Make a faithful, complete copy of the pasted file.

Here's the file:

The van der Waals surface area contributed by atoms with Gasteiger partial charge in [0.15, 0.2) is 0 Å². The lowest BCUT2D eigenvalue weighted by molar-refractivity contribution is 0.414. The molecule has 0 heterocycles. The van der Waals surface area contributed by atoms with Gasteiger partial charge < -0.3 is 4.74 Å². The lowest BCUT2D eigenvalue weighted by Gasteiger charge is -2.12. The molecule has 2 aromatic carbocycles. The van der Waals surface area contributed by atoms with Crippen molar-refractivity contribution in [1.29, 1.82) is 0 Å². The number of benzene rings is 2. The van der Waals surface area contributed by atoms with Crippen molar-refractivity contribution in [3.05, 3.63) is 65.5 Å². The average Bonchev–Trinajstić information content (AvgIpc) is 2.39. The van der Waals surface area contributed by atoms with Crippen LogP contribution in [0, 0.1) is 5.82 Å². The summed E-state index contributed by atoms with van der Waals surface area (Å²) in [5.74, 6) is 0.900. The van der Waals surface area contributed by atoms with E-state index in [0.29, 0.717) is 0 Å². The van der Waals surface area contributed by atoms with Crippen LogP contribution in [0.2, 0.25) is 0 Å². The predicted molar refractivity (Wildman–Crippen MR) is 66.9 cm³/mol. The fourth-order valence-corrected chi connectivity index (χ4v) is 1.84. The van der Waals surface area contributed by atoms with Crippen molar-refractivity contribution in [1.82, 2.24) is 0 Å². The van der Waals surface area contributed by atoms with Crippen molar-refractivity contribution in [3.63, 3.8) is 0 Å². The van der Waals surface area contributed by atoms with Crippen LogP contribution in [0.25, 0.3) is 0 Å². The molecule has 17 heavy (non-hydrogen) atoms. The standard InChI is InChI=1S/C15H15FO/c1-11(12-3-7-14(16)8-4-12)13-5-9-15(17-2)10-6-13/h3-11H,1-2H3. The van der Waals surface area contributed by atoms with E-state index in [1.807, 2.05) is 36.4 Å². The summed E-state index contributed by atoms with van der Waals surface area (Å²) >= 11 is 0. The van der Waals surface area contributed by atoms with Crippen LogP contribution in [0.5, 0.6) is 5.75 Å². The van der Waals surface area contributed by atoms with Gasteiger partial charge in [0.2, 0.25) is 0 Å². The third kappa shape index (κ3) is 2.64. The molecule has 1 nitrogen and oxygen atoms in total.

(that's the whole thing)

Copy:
The van der Waals surface area contributed by atoms with Gasteiger partial charge in [0.15, 0.2) is 0 Å². The lowest BCUT2D eigenvalue weighted by molar-refractivity contribution is 0.414. The molecule has 0 heterocycles. The van der Waals surface area contributed by atoms with Gasteiger partial charge < -0.3 is 4.74 Å². The lowest BCUT2D eigenvalue weighted by Gasteiger charge is -2.12. The molecule has 2 aromatic carbocycles. The van der Waals surface area contributed by atoms with Crippen molar-refractivity contribution in [1.29, 1.82) is 0 Å². The number of benzene rings is 2. The van der Waals surface area contributed by atoms with Crippen molar-refractivity contribution in [3.05, 3.63) is 65.5 Å². The average Bonchev–Trinajstić information content (AvgIpc) is 2.39. The van der Waals surface area contributed by atoms with Crippen LogP contribution in [0, 0.1) is 5.82 Å². The summed E-state index contributed by atoms with van der Waals surface area (Å²) in [5.74, 6) is 0.900. The van der Waals surface area contributed by atoms with E-state index in [0.29, 0.717) is 0 Å². The van der Waals surface area contributed by atoms with Crippen LogP contribution in [0.2, 0.25) is 0 Å². The predicted molar refractivity (Wildman–Crippen MR) is 66.9 cm³/mol. The fourth-order valence-corrected chi connectivity index (χ4v) is 1.84. The van der Waals surface area contributed by atoms with Crippen molar-refractivity contribution in [1.82, 2.24) is 0 Å². The van der Waals surface area contributed by atoms with Crippen molar-refractivity contribution in [3.63, 3.8) is 0 Å². The van der Waals surface area contributed by atoms with Crippen LogP contribution in [0.25, 0.3) is 0 Å². The molecule has 17 heavy (non-hydrogen) atoms. The standard InChI is InChI=1S/C15H15FO/c1-11(12-3-7-14(16)8-4-12)13-5-9-15(17-2)10-6-13/h3-11H,1-2H3. The van der Waals surface area contributed by atoms with E-state index in [1.807, 2.05) is 36.4 Å². The summed E-state index contributed by atoms with van der Waals surface area (Å²) >= 11 is 0. The van der Waals surface area contributed by atoms with Crippen LogP contribution in [0.5, 0.6) is 5.75 Å². The van der Waals surface area contributed by atoms with Gasteiger partial charge in [0.2, 0.25) is 0 Å². The third kappa shape index (κ3) is 2.64. The molecule has 1 nitrogen and oxygen atoms in total.